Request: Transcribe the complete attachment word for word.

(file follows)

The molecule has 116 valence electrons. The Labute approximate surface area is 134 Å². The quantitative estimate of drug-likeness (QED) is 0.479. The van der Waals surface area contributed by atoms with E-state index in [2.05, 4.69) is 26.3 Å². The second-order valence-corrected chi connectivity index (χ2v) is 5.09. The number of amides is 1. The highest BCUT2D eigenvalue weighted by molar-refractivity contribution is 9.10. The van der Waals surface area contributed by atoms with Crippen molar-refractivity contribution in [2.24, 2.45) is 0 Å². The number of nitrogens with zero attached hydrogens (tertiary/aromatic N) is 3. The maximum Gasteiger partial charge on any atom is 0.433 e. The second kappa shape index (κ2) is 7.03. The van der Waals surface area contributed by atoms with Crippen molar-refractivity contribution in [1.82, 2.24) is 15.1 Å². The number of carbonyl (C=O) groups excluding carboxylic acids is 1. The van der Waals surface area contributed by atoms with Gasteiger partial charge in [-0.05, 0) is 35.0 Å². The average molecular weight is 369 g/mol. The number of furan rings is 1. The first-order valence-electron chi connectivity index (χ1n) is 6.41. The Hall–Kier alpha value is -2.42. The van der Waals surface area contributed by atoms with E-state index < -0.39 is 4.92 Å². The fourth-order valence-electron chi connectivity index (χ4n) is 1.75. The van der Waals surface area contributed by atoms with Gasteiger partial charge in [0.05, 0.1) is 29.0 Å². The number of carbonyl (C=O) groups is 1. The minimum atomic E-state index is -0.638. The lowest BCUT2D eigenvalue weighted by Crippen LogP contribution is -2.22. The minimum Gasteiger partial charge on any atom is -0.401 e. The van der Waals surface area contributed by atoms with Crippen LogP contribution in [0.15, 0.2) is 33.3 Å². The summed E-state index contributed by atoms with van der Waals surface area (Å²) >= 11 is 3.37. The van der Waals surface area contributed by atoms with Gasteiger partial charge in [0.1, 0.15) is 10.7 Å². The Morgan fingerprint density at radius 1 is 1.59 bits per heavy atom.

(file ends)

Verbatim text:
The molecule has 116 valence electrons. The Labute approximate surface area is 134 Å². The quantitative estimate of drug-likeness (QED) is 0.479. The van der Waals surface area contributed by atoms with E-state index in [2.05, 4.69) is 26.3 Å². The second-order valence-corrected chi connectivity index (χ2v) is 5.09. The number of amides is 1. The highest BCUT2D eigenvalue weighted by molar-refractivity contribution is 9.10. The van der Waals surface area contributed by atoms with Crippen molar-refractivity contribution in [2.24, 2.45) is 0 Å². The number of nitrogens with zero attached hydrogens (tertiary/aromatic N) is 3. The maximum Gasteiger partial charge on any atom is 0.433 e. The second kappa shape index (κ2) is 7.03. The van der Waals surface area contributed by atoms with Crippen molar-refractivity contribution in [1.82, 2.24) is 15.1 Å². The number of carbonyl (C=O) groups excluding carboxylic acids is 1. The van der Waals surface area contributed by atoms with Gasteiger partial charge in [-0.05, 0) is 35.0 Å². The average molecular weight is 369 g/mol. The number of furan rings is 1. The first-order valence-electron chi connectivity index (χ1n) is 6.41. The Hall–Kier alpha value is -2.42. The van der Waals surface area contributed by atoms with E-state index < -0.39 is 4.92 Å². The fourth-order valence-electron chi connectivity index (χ4n) is 1.75. The van der Waals surface area contributed by atoms with Gasteiger partial charge in [0.05, 0.1) is 29.0 Å². The number of carbonyl (C=O) groups is 1. The minimum atomic E-state index is -0.638. The lowest BCUT2D eigenvalue weighted by Crippen LogP contribution is -2.22. The minimum Gasteiger partial charge on any atom is -0.401 e. The van der Waals surface area contributed by atoms with Crippen LogP contribution in [0.15, 0.2) is 33.3 Å². The summed E-state index contributed by atoms with van der Waals surface area (Å²) >= 11 is 3.37. The van der Waals surface area contributed by atoms with Gasteiger partial charge in [0.1, 0.15) is 10.7 Å². The Morgan fingerprint density at radius 1 is 1.59 bits per heavy atom.